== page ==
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Shopping in Madrid

Shopping in Madrid offers something for all budgets.

Key areas

The smartest shopping district is Salamanca, around Calle Serrano. Designer names like Armani, Chanel, Versace, Hermès and Hugo Boss, including the elegant cuts of Spanish designer Adolfo Domínguez, are located on Calle Ortega y Gasset.

 

Another trendy area is Chueca, especially Calles Almirante and Conde de Xiquena, for outlet shoe shops while the place for youth fashions and new boutiques is on and around Calle Fuencarral. Explore the streets around Calle Toledo behind Plaza Mayor for a bit more local character.

Markets

The main areas for antiques are Salamanca and the arcades on Calle Ribera de Curtidores - Nuevas Galerías, at number 12, and Galerías Piquer, at number 29. Bargain hunters should make for the Rastro, Madrid's famous flea market. The market is open on Sunday mornings (closing at 1400).

Shopping centres

The most convenient area for tourists is around Calle de Preciados, between Sol and Gran Vía, home to El Corte Inglés department store, and high-street names like Zara, Gran Vía 32, and Casa Jiménez.

Opening hours

Madrid's shops are generally open from 0930/1000 to 1330/1400 and 1630/1700 to 2030/2100, with major stores open throughout the lunch hours. Shops on Calle Preciados and around the Puerta del Sol are open every Sunday, while in other areas they usually open on the first Sunday of every month.

Souvenirs

For a huge range of traditional espadrilles, don’t miss Casa Hernanz, Calle Toledo 18, while Capas Seseña, Calle Cruz 23, opened in 1901 and is the only shop in the world to sell capes exclusively. Buy fashion wear, wines, leather wine bottle holder called bota, olive oil, cured ham or cheeses if you're looking for souvenirs in Madrid.

Tax information

VAT (IVA) of 21% is charged on most goods in Spain. It is possible for visitors from outside the EU to claim a tax refund from many central shops - shoppers should look for the Global Refund Tax Free Shopping stickers in windows and ask for Tax Free Cheques and keep with receipts to be presented at airport customs upon departure. Further information is available from Global Blue (www.globalblue.com).

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Featured Hotels

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Petit Palace Ducal Chueca

Located close to the Gran Via, this Madrid hotel can truly boast 'all mod cons'. Part of the state-of-the-art High Tech hotel chain, its 58 boutique rooms are full of electronic knobs and whistles, including a flat screen TV and a hydro-massage shower. That doesn't impinge on comfort levels, though, and the red and black décor gives it a classy feel.

Vincci Soma

The location is one of the main attractions of this 170-room boutique hotel in Madrid, opposite Goya Metro station in the upmarket Salamanca district, 1km (0.6 miles) from Retiro Park and the chic shops of Calle Serrano. There are a few forays into the realm of luxury service, with a pillow menu and a book delivery service. The restaurant serves creative Mediterranean dishes.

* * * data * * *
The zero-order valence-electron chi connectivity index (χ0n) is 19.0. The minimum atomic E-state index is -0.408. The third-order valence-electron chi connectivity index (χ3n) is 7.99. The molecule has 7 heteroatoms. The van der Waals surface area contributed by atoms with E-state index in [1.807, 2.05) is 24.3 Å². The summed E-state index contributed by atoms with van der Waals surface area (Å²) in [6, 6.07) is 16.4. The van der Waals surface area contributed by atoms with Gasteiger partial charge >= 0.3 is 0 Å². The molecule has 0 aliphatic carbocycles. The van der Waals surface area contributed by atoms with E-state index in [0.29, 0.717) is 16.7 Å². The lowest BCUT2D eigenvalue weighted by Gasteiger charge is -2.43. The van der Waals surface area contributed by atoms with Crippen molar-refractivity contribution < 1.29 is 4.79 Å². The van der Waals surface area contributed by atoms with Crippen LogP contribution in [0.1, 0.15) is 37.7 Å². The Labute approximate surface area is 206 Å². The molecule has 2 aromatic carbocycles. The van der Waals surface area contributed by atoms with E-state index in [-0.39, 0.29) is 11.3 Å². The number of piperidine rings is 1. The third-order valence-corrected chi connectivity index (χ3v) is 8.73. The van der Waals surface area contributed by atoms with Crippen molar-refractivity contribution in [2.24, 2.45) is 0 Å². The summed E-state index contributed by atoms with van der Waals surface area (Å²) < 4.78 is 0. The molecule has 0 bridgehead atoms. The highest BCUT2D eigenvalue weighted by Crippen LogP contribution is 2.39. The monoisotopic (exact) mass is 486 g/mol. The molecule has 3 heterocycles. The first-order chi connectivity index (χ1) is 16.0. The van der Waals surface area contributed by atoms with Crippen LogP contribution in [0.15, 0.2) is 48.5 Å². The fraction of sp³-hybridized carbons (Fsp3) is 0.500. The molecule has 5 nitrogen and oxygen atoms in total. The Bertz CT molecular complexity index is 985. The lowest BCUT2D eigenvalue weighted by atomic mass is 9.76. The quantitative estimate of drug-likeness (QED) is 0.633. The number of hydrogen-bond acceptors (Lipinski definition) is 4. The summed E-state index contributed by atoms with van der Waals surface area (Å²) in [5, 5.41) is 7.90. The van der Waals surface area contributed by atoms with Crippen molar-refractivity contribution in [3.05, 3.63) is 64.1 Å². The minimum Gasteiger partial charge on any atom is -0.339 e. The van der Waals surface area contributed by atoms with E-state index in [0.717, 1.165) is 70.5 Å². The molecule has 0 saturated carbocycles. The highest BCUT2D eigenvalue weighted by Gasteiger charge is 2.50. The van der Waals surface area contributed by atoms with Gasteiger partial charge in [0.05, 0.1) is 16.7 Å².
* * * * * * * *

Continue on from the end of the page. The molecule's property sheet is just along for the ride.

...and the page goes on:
Hotel Trafalgar

Less than 10 minutes from the centre of town by metro (Iglesia or Bilbao), the Trafalgar is a modern hotel that is popular with both tourists and businesspeople. It lies in a residential neighbourhood, well provided with shops, restaurants and other amenities. The 48 en-suite rooms, while unexceptional, are air-conditioned and have direct-dial telephones and TV. There is also a laundry service and currency exchange. The English-speaking staff are friendly and helpful.

Hotel Paris

One of the popular cheap options in Madrid’s Puerta de Alcalá area, Hotel Paris' 120 rooms are surprisingly spacious, decorated in classic style – this was one of the first luxury hotels in Madrid at the start of the 20th century. It was only when the Ritz was established in 1910 that it was relegated to a more modest category. Its main attraction is its location, right on the Puerta del Sol, with the main cultural stops right on its doorstep.

Hotel Unico

Despite the name, this five-star property in the heart of Madrid's most affluent neighbourhood, Salamanca, is not exactly unique – at least in terms of interior design. But based in a 19th-century palace, it is smart and elegant, with numerous luxurious touches such as the coffee machine in the rooms, the ground-floor garden that manages to block out the noise of the city and the staff who deliver complimentary chocolates and water to your room in the afternoon. Breakfast in the aforementioned garden is an extravagant affair, with fresh-baked pastries, Iberico ham, fine cheese and eggs to order.

The Principal

Concealed behind a palatial facade, The Principal is situated on the corner of one of Madrid's most important streets, Gran Vía. The entrance, reception and dining area are handsomely decorated, with portraits of aristocrats and fine wooden furnishings conjuring 19th century grandeur. Rooms are stylish without being ostentatious; expect carpeted floors and elegant but simple furniture. Ask for a room overlooking Gran Vía for terrific views over the city, or you can always pop up to the roof terrace for a drink.